Attracting great candidates for key roles is one of the most difficult tasks for any business, particularly in Silicon Valley. And in an attempt to lure the best talent, tech salaries have increased significantly in recent years.
But data from the Hired platform shows that salary is not always the top priority for job candidates. In fact, 75% of our users – a large majority of which are millennials – don’t even accept the highest paying offer. So if a soaring salary isn’t what candidates are after, what will convince them to switch jobs? According to the preferences of the 15,000+ candidates on our platform, finding a company whose value and culture you respect has become increasingly important. Here are some qualities that truly impact their decision making:
Be a purpose-driven company
Everyone wants to make a difference in the world. This is especially true for millennials who don’t want to just earn a paycheck, but want to be a part of companies addressing major problems, on both a small and larger scale. Google, for example, has not only changed the way people all over the world access information but it’s taking that a step further by using Google Translate to close cultural gaps in communication and Google Earth to help scientists track climate change. On a smaller scale, Azavea, a SMB that makes mapping software and mobile apps, uses its software to tackle neighborhood revitalization and crime analysis. In addition, the company gives 2% of its profits to charity and offers every employee 20 paid hours to work on community projects annually.
Whether you’re offering employees the chance to get involved with a charitable organization, or your company or product is truly making a difference in the world, showing a prospect the impact they can make is key. You can accomplish this during the interview process by drawing parallels between a specific role and a company’s mission or pointing out employees who have led a pro bono campaign for a local nonprofit.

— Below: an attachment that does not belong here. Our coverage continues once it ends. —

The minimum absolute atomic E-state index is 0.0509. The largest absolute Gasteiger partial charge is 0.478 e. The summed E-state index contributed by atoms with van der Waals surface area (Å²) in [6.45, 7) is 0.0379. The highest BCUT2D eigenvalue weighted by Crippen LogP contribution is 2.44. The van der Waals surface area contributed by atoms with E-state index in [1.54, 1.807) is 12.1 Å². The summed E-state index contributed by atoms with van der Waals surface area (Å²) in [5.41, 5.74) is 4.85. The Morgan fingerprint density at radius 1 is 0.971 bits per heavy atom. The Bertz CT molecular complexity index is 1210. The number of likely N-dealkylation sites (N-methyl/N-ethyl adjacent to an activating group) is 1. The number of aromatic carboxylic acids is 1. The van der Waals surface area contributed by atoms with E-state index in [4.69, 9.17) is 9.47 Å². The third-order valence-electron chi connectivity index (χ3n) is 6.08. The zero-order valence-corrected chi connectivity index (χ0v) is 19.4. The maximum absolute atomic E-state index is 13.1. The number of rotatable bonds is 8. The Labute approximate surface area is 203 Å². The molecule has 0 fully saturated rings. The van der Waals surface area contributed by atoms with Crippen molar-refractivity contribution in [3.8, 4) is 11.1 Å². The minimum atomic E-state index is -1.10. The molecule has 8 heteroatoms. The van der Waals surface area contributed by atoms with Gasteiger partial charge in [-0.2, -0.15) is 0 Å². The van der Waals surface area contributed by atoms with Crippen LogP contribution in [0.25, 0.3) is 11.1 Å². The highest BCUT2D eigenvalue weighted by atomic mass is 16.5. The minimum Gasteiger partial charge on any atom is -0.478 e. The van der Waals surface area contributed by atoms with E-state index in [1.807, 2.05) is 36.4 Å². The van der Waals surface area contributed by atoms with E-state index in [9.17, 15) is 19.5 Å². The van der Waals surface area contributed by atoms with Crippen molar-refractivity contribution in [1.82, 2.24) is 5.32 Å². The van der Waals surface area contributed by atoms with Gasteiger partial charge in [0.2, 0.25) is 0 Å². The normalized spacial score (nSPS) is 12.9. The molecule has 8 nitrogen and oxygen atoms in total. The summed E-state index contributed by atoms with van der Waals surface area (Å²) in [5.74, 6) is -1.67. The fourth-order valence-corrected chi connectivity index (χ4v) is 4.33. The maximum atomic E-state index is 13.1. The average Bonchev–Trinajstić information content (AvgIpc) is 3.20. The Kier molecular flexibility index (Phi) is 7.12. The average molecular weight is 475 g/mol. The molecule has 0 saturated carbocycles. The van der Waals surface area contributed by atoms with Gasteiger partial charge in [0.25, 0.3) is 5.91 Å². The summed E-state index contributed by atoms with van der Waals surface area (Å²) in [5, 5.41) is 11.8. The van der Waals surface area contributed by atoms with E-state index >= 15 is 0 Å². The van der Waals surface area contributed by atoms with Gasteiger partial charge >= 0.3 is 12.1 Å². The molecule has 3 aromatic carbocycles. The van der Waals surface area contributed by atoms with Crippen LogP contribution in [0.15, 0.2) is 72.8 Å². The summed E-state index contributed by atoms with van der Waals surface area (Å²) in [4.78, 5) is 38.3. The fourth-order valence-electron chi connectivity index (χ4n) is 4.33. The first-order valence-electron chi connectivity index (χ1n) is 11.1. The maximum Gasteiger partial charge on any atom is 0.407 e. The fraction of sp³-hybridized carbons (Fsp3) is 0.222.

But authenticity is key. If you’re just disrupting your industry, don’t pretend to be curing cancer. Find other ways to show a candidate that your work is meaningful — through transparency, connecting individual goals to the company’s mission, and providing opportunities to volunteer. Being overzealous can easily turn off the perfect candidate, and they’re interviewing you as much as you’re interviewing them.
Show your company culture
Showing candidates how you view and value culture starts before the first interview. Companies like Eventbrite and Lyft use Instagram to promote their company culture. By showcasing their office space, dog-friendly perks and employee parties, they’re telling the world that their people matter just as much as their product. And it’s working, Eventbrite has become one of the largest self-serving ticketing platforms and Lyft raised $1 billion in January to scale and grow its team. Hiring the best people for the job and building the right teams has been an integral part of each company’s success.
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Don’t just tell candidates how great it is to work at your company, let them experience it firsthand. Inviting candidates to join an informal lunch or team happy hour is a unique way to take the pressure off of the interviewing process. It will give them a fresh look into your company’s culture, while allowing your team to get to know them better. It’s incredibly important to give candidates a clear understanding of your culture to ensure you’re attracting the right talent for the job.
Benefits are key (and can be free)
The tech industry has become synonymous with over-the-top perks. But the reality is that it’s not the end of the world if you can’t keep up with the Googles and Facebooks of the world. If a candidate is only joining your company for the frivolous perks, they’ll leave as soon as the next best thing comes along.
Furthermore, not all perks have to come at a significant up-front cost to you. Benefits like a generous maternity/paternity leave policy, company equity or time off for volunteer work are all attractive options. Offering your employees the ability to work remotely, maintain a flexible work schedule or further their education are relatively inexpensive benefits that will eventually pay for themselves, and employees will appreciate them in the long run. Communicating these potential benefits from the beginning will ultimately provide leverage and negotiating power for both the employer and candidate.
Gone are the days when a ping-pong table or a dedicated nap room was all it took to impress the best talent. Candidates today know what they want out of a given role and are putting more weight on culture and mission than compensation. It is your responsibility to bring to light all of the other ways your company is appealing and how you will invest in the growth of your team members.